Stirling numbers of the first kind
The Stirling numbers of the first kind, frequently denoted as
Here is the table of some initial values.
There is also a strong connection with the generalized binomial formula, which furnishes us with the following generating function:
This generating function implies a number of identities. Taking the derivative of both sides with respect to and equating powers, leads to the recurrence relation described above. Taking the derivative of both sides with respect to gives
This is because the derivative of the left side of the generating funcion equation with respect to is
The absolute value of the Stirling number of the first kind, , counts the number of permutations of objects with exactly orbits (equivalently, with exactly cycles). For example, , corresponds to the fact that the symmetric group on 4 objects has permutations of the form
and permutations of the form
(see the entry on cycle notation for the meaning of the above expressions.)
Let us prove this. First, we can remark that the unsigned Stirling numbers of the first are characterized by the following recurrence relation:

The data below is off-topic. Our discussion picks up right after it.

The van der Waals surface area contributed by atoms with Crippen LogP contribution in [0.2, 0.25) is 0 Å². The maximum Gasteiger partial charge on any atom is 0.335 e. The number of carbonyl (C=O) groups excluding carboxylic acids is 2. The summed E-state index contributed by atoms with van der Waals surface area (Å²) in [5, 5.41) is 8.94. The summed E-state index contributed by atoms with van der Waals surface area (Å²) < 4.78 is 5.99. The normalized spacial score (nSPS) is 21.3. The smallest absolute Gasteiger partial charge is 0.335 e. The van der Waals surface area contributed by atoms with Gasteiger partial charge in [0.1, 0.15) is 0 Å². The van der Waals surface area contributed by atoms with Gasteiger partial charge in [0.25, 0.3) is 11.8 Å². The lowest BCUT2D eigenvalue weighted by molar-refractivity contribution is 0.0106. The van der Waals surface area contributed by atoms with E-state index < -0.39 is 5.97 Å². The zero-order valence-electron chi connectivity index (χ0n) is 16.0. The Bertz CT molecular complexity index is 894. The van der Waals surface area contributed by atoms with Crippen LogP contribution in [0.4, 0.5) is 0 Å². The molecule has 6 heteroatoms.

To see why the above recurrence relation matches the count of permutations with cycles, consider forming a permutation of objects from a permutation of objects by adding a distinguished object. There are exactly two ways in which this can be accomplished. We could do this by forming a singleton cycle, i.e. leaving the extra object alone. This accounts for the term in the recurrence formula. We could also insert the new object into one of the existing cycles. Consider an arbitrary permutation of object with cycles, and label the objects , so that the permutation is represented by
To form a new permutation of objects and cycles one must insert the new object into this array. There are, evidently ways to perform this insertion. This explains the term of the recurrence relation. Q.E.D.
|Title||Stirling numbers of the first kind|
|Date of creation||2013-03-22 12:33:44|
|Last modified on||2013-03-22 12:33:44|
|Last modified by||rmilson (146)|